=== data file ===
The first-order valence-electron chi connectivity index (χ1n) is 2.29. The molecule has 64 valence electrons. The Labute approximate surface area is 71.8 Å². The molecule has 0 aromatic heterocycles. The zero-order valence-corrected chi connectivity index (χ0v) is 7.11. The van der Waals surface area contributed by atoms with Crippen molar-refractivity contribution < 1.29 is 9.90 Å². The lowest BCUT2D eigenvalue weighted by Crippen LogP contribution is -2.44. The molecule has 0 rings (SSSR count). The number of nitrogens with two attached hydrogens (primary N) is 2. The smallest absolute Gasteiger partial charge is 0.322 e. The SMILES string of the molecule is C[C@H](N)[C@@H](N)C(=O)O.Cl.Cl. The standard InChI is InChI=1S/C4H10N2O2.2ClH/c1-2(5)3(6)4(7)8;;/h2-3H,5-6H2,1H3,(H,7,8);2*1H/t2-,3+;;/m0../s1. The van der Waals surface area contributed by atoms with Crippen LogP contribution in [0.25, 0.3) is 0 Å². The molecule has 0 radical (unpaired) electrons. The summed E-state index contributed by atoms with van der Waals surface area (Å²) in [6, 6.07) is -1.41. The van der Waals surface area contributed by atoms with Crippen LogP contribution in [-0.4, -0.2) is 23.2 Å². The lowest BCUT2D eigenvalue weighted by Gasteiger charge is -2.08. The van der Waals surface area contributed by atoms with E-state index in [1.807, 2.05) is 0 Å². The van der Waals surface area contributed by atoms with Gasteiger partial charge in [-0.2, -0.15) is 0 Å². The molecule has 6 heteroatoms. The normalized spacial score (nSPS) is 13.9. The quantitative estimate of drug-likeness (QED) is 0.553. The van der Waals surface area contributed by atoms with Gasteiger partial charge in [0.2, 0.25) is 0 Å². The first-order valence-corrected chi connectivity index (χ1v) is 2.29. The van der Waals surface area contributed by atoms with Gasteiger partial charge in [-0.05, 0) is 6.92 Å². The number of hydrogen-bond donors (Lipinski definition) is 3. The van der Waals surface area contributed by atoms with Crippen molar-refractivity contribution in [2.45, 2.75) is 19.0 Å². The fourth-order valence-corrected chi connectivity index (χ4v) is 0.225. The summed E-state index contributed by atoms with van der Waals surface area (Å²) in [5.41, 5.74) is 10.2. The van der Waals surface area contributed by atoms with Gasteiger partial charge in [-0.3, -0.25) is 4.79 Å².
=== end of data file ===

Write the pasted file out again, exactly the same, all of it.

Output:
The first-order valence-electron chi connectivity index (χ1n) is 2.29. The molecule has 64 valence electrons. The Labute approximate surface area is 71.8 Å². The molecule has 0 aromatic heterocycles. The zero-order valence-corrected chi connectivity index (χ0v) is 7.11. The van der Waals surface area contributed by atoms with Crippen molar-refractivity contribution < 1.29 is 9.90 Å². The lowest BCUT2D eigenvalue weighted by Crippen LogP contribution is -2.44. The molecule has 0 rings (SSSR count). The number of nitrogens with two attached hydrogens (primary N) is 2. The smallest absolute Gasteiger partial charge is 0.322 e. The SMILES string of the molecule is C[C@H](N)[C@@H](N)C(=O)O.Cl.Cl. The standard InChI is InChI=1S/C4H10N2O2.2ClH/c1-2(5)3(6)4(7)8;;/h2-3H,5-6H2,1H3,(H,7,8);2*1H/t2-,3+;;/m0../s1. The van der Waals surface area contributed by atoms with Crippen LogP contribution in [0.25, 0.3) is 0 Å². The molecule has 0 radical (unpaired) electrons. The summed E-state index contributed by atoms with van der Waals surface area (Å²) in [6, 6.07) is -1.41. The van der Waals surface area contributed by atoms with Crippen LogP contribution in [-0.4, -0.2) is 23.2 Å². The lowest BCUT2D eigenvalue weighted by Gasteiger charge is -2.08. The van der Waals surface area contributed by atoms with E-state index in [1.807, 2.05) is 0 Å². The van der Waals surface area contributed by atoms with Gasteiger partial charge in [-0.2, -0.15) is 0 Å². The molecule has 6 heteroatoms. The normalized spacial score (nSPS) is 13.9. The quantitative estimate of drug-likeness (QED) is 0.553. The van der Waals surface area contributed by atoms with Gasteiger partial charge in [0.2, 0.25) is 0 Å². The first-order valence-corrected chi connectivity index (χ1v) is 2.29. The van der Waals surface area contributed by atoms with Gasteiger partial charge in [-0.05, 0) is 6.92 Å². The number of hydrogen-bond donors (Lipinski definition) is 3. The van der Waals surface area contributed by atoms with Crippen molar-refractivity contribution in [2.45, 2.75) is 19.0 Å². The fourth-order valence-corrected chi connectivity index (χ4v) is 0.225. The summed E-state index contributed by atoms with van der Waals surface area (Å²) in [5.41, 5.74) is 10.2. The van der Waals surface area contributed by atoms with Gasteiger partial charge in [-0.3, -0.25) is 4.79 Å².